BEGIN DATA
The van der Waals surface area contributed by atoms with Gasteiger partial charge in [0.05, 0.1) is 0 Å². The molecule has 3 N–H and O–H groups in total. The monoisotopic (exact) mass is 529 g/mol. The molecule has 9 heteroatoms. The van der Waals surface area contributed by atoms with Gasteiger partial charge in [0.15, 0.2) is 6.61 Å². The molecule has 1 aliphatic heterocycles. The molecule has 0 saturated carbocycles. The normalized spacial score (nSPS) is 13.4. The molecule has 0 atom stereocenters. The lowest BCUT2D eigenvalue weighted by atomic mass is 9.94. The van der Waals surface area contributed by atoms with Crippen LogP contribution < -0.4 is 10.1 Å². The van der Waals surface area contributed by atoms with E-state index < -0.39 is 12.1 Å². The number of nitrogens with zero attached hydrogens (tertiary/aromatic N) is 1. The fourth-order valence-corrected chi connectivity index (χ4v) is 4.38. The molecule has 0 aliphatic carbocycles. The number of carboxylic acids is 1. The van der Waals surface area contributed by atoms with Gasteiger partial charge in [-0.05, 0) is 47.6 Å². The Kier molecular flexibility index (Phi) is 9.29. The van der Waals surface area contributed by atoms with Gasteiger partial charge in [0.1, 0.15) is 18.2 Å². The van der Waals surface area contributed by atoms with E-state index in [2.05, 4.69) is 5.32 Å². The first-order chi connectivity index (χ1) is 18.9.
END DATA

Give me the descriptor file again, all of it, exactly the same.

The van der Waals surface area contributed by atoms with Gasteiger partial charge in [0.05, 0.1) is 0 Å². The molecule has 3 N–H and O–H groups in total. The monoisotopic (exact) mass is 529 g/mol. The molecule has 9 heteroatoms. The van der Waals surface area contributed by atoms with Gasteiger partial charge in [0.15, 0.2) is 6.61 Å². The molecule has 1 aliphatic heterocycles. The molecule has 0 saturated carbocycles. The normalized spacial score (nSPS) is 13.4. The molecule has 0 atom stereocenters. The lowest BCUT2D eigenvalue weighted by atomic mass is 9.94. The van der Waals surface area contributed by atoms with Crippen LogP contribution < -0.4 is 10.1 Å². The van der Waals surface area contributed by atoms with E-state index < -0.39 is 12.1 Å². The number of nitrogens with zero attached hydrogens (tertiary/aromatic N) is 1. The fourth-order valence-corrected chi connectivity index (χ4v) is 4.38. The molecule has 0 aliphatic carbocycles. The number of carboxylic acids is 1. The van der Waals surface area contributed by atoms with Gasteiger partial charge in [-0.05, 0) is 47.6 Å². The Kier molecular flexibility index (Phi) is 9.29. The van der Waals surface area contributed by atoms with Gasteiger partial charge in [0.1, 0.15) is 18.2 Å². The van der Waals surface area contributed by atoms with E-state index in [2.05, 4.69) is 5.32 Å². The first-order chi connectivity index (χ1) is 18.9.